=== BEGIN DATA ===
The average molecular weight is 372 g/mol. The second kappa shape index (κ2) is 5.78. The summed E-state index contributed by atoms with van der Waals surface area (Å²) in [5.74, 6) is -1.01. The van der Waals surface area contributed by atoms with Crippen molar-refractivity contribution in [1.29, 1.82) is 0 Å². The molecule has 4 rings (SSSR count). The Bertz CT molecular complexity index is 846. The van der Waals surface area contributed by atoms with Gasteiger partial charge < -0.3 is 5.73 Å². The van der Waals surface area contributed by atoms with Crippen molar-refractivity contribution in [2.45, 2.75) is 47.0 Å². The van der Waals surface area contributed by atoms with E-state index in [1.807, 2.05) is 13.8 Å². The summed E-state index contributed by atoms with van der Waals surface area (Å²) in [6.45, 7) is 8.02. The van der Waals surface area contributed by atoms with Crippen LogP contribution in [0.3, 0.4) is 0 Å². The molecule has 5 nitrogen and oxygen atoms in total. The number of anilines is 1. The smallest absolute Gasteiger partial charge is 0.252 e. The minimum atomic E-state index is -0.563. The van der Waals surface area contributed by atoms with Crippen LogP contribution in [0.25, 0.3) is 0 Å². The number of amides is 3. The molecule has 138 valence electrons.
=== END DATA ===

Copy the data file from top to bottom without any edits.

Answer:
The average molecular weight is 372 g/mol. The second kappa shape index (κ2) is 5.78. The summed E-state index contributed by atoms with van der Waals surface area (Å²) in [5.74, 6) is -1.01. The van der Waals surface area contributed by atoms with Crippen molar-refractivity contribution in [1.29, 1.82) is 0 Å². The molecule has 4 rings (SSSR count). The Bertz CT molecular complexity index is 846. The van der Waals surface area contributed by atoms with Gasteiger partial charge < -0.3 is 5.73 Å². The van der Waals surface area contributed by atoms with Crippen molar-refractivity contribution in [2.45, 2.75) is 47.0 Å². The van der Waals surface area contributed by atoms with E-state index in [1.807, 2.05) is 13.8 Å². The summed E-state index contributed by atoms with van der Waals surface area (Å²) in [6.45, 7) is 8.02. The van der Waals surface area contributed by atoms with Crippen LogP contribution in [0.3, 0.4) is 0 Å². The molecule has 5 nitrogen and oxygen atoms in total. The number of anilines is 1. The smallest absolute Gasteiger partial charge is 0.252 e. The minimum atomic E-state index is -0.563. The van der Waals surface area contributed by atoms with Crippen LogP contribution in [0.25, 0.3) is 0 Å². The number of amides is 3. The molecule has 138 valence electrons.